Two Purdue agricultural-based startups received investments totaling $100,000 from the Purdue Ag-celerator, a plant sciences innovation fund operated by Purdue Ventures, the capital access arm of the Purdue Foundry, with assistance from the Purdue College of Agriculture, Purdue Research Foundation’s Office of Technology Commercialization, and the agricultural industry. Phicrobe, a startup commercializing a method for the inexpensive and rapid detection of pathogenic E. coli in food and food product environments, received $75,000 in funding. Hydro Grow, a startup developing a refrigerator-sized automated device to grow vegetables in consumers’ homes, received $25,000.
The Ag-celerator is a $2 million fund supported through the Purdue Moves initiative designed to provide critical financial support for Purdue innovators wishing to commercialize patented intellectual property or Purdue know-how technologies in plant sciences, including areas of research in crop optimization, hybrid and seed development, and precision agriculture.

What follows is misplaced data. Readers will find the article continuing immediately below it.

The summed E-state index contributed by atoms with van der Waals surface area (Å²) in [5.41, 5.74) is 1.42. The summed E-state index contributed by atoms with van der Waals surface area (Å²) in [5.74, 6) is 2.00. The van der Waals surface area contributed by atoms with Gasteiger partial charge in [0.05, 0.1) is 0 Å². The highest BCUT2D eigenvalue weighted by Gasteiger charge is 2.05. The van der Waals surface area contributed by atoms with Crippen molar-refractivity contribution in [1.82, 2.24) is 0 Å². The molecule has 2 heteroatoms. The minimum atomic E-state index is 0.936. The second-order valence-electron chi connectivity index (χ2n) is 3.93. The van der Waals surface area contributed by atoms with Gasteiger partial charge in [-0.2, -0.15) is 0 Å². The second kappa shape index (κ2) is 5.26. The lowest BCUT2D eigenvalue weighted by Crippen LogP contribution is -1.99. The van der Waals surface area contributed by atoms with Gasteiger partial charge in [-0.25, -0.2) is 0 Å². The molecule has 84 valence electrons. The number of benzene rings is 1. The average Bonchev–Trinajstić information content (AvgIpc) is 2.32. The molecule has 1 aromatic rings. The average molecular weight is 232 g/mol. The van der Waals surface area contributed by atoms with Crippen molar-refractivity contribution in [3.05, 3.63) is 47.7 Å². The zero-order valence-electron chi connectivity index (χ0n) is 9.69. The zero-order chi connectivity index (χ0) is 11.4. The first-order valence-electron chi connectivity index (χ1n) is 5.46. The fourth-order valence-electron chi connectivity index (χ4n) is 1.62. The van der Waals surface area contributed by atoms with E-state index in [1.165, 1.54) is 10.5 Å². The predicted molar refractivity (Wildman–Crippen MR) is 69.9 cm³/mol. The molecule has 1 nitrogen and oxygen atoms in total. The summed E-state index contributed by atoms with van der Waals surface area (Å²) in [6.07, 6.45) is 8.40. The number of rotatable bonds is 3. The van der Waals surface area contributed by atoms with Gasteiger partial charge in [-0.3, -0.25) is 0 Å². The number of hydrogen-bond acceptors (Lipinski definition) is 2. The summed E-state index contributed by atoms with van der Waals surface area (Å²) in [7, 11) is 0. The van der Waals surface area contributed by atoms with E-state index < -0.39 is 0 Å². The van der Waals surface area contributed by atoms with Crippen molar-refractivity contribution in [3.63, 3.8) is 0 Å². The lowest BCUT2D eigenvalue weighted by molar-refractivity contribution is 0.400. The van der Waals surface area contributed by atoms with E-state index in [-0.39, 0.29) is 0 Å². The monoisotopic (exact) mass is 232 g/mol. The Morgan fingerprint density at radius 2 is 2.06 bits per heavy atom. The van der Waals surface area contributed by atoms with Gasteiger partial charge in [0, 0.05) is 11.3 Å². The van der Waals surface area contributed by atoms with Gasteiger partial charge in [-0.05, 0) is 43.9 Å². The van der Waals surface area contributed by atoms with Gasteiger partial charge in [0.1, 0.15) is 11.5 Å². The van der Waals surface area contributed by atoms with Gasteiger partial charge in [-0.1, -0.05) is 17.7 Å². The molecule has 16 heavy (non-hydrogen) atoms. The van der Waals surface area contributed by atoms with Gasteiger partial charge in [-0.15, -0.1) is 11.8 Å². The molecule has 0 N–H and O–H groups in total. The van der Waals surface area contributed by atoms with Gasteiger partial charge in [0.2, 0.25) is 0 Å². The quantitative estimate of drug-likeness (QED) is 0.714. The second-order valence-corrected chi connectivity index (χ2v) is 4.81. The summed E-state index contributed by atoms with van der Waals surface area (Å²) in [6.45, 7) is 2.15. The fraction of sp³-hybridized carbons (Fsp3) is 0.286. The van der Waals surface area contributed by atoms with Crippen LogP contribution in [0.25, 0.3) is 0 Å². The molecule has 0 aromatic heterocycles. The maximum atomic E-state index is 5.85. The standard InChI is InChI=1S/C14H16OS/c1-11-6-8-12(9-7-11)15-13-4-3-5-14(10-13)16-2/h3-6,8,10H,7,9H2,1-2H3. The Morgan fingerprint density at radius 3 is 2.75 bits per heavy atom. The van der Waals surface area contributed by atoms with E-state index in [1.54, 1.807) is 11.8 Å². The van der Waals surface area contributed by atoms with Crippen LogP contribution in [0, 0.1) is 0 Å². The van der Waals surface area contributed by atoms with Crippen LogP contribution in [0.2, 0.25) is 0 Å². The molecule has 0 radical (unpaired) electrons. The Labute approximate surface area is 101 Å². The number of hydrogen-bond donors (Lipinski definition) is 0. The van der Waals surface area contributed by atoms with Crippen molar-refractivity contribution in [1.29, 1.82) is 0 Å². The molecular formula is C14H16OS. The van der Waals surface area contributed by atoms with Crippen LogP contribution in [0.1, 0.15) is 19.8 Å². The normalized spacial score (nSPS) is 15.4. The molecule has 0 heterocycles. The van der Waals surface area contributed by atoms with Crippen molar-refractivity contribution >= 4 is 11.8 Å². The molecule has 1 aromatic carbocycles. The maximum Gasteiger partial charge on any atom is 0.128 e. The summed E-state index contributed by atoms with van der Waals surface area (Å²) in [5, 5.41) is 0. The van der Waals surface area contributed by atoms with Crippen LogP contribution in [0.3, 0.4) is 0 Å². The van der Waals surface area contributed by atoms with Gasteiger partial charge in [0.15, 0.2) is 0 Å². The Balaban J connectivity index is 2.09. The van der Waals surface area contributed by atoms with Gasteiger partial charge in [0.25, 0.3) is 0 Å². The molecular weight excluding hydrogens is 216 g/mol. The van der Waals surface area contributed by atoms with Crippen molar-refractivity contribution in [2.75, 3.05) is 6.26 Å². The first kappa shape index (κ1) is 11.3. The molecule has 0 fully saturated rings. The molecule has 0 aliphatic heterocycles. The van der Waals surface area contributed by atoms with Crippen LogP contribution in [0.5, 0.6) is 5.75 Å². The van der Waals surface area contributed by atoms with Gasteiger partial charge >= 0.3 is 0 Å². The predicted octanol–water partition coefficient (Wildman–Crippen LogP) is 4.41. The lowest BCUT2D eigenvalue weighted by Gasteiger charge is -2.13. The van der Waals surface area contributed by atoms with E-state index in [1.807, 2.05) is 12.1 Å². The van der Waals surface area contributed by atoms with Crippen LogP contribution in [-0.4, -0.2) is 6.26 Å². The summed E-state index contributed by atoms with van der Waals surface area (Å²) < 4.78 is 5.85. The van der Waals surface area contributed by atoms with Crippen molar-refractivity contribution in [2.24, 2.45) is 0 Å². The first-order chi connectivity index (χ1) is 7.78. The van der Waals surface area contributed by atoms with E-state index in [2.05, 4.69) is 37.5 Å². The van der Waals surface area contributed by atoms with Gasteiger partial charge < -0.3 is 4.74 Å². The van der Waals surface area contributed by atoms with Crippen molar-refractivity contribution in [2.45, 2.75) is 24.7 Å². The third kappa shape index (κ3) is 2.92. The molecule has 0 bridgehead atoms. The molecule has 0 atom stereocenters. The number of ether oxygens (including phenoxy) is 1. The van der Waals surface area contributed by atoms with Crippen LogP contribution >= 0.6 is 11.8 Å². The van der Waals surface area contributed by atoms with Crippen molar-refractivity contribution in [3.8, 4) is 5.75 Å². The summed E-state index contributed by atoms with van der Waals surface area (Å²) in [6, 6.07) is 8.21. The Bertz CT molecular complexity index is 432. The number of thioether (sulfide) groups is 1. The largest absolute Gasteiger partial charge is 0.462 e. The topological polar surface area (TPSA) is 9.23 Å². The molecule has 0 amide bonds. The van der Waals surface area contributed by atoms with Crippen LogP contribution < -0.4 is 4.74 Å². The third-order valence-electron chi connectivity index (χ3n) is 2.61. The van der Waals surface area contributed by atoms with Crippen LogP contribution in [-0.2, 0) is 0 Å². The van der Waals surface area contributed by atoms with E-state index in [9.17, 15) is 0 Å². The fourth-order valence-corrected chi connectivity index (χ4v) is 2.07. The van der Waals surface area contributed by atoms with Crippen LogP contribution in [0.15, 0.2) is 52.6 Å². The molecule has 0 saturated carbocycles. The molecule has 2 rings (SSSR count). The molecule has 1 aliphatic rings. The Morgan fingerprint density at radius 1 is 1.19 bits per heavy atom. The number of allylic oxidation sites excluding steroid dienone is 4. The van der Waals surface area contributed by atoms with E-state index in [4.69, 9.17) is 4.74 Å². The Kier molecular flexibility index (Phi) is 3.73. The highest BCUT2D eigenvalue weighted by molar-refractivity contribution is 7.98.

“The Ag-celerator investment Phicrobe has received will allow us to expedite the commercialization of the developed technology, moving it through the necessary approval process and certifications, to help ensure food safety,” said Bruce Applegate, founder of Phicrobe and Purdue associate professor of food science. “The Purdue Foundry has been a tremendous resource during the startup process, helping us to navigate our way through the initial steps of commercialization. Its support is a key component in our effort to commercialize intellectual property developed through the USDA-supported Center for Food Safety Engineering here at Purdue.”
Phicrobe and Hydro Grow were two of nine finalists that recently pitched to a selection committee as part of the fall semester Ag-celerator Demo Day at Discovery Park’s Burton D. Morgan Center for Entrepreneurship.